Missouri Medicine - an award winning publication from the Missouri Medicine Association. As a person with some science background but no medical training I find their articles pitched at just the right level.
There's a nice article in the current issue advising doctors how to respond to parents fears of vaccinations.
We in the medical community must acknowledge that, for parents, the idea of allowing their child to be
injected with an agent that might cause harm and will definitely cause pain is, at the very least, unsettling to even the most educated, most rational parent. The genius of the anti-vaccine forces is that they are passionately empathetic toward parents who want only to protect their kids – and they are not shy about the sacrifices that they have personally made in standing up to uncaring physicians and greedy pharmaceutical companies. And how do we respond? Often with a well reasoned, evidence-based argument that dismisses vaccination concerns as unfounded and uninformed.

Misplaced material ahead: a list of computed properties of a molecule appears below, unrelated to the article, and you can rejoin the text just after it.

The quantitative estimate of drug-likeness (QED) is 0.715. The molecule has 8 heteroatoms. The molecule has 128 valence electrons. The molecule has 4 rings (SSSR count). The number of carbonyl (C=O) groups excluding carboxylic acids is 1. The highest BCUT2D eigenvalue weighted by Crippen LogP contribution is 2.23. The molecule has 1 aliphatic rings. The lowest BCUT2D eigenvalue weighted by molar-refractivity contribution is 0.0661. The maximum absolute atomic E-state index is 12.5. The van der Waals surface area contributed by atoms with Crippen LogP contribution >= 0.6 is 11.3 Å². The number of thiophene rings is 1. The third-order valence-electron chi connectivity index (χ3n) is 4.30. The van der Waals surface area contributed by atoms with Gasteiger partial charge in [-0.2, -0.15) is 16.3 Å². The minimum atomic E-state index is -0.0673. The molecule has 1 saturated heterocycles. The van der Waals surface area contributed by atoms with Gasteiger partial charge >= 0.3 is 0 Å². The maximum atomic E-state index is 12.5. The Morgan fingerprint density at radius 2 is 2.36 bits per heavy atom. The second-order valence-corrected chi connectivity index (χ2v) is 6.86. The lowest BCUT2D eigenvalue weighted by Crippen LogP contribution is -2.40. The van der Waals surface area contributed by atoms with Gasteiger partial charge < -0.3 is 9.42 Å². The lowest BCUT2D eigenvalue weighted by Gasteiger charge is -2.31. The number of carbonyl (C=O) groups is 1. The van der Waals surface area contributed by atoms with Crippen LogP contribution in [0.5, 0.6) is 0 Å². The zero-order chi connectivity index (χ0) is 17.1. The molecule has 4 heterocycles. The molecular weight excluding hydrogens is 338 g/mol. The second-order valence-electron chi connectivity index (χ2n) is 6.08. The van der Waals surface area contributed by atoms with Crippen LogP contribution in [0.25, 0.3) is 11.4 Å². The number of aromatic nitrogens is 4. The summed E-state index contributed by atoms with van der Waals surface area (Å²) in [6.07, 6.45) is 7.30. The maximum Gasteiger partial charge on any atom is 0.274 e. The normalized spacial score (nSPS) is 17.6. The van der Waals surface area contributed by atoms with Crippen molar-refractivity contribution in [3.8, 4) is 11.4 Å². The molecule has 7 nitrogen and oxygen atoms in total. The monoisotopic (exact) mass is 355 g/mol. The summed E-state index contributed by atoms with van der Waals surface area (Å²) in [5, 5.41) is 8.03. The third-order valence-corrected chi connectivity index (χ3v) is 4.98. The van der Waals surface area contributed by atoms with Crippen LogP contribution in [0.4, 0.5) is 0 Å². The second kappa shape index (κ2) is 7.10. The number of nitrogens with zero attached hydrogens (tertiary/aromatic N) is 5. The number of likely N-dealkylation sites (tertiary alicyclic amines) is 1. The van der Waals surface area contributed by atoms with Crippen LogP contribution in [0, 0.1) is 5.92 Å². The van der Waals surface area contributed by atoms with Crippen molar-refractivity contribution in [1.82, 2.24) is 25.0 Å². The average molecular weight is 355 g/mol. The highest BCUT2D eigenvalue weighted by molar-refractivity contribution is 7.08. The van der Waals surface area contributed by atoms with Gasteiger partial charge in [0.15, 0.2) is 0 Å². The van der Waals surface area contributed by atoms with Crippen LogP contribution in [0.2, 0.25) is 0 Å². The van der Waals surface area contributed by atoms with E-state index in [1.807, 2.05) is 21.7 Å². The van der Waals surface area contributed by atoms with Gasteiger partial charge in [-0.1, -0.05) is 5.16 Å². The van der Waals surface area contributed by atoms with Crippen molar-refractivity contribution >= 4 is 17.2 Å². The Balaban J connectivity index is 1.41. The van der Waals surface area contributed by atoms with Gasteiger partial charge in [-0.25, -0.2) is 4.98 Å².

If we do express emotion about vaccination, it often comes across as either as anger at parents who just do not care enough to do what is best for their children or annoyance on our part for having to waste our time with such nonsense.
The science is clearly, unequivocally, powerfully on our side when it comes to the safety and effectiveness of vaccination, and we must share this information which is at the core of our efforts to prevent disease in children. But we have to remember that parents make decisions about their kids, not from the head, but from the heart.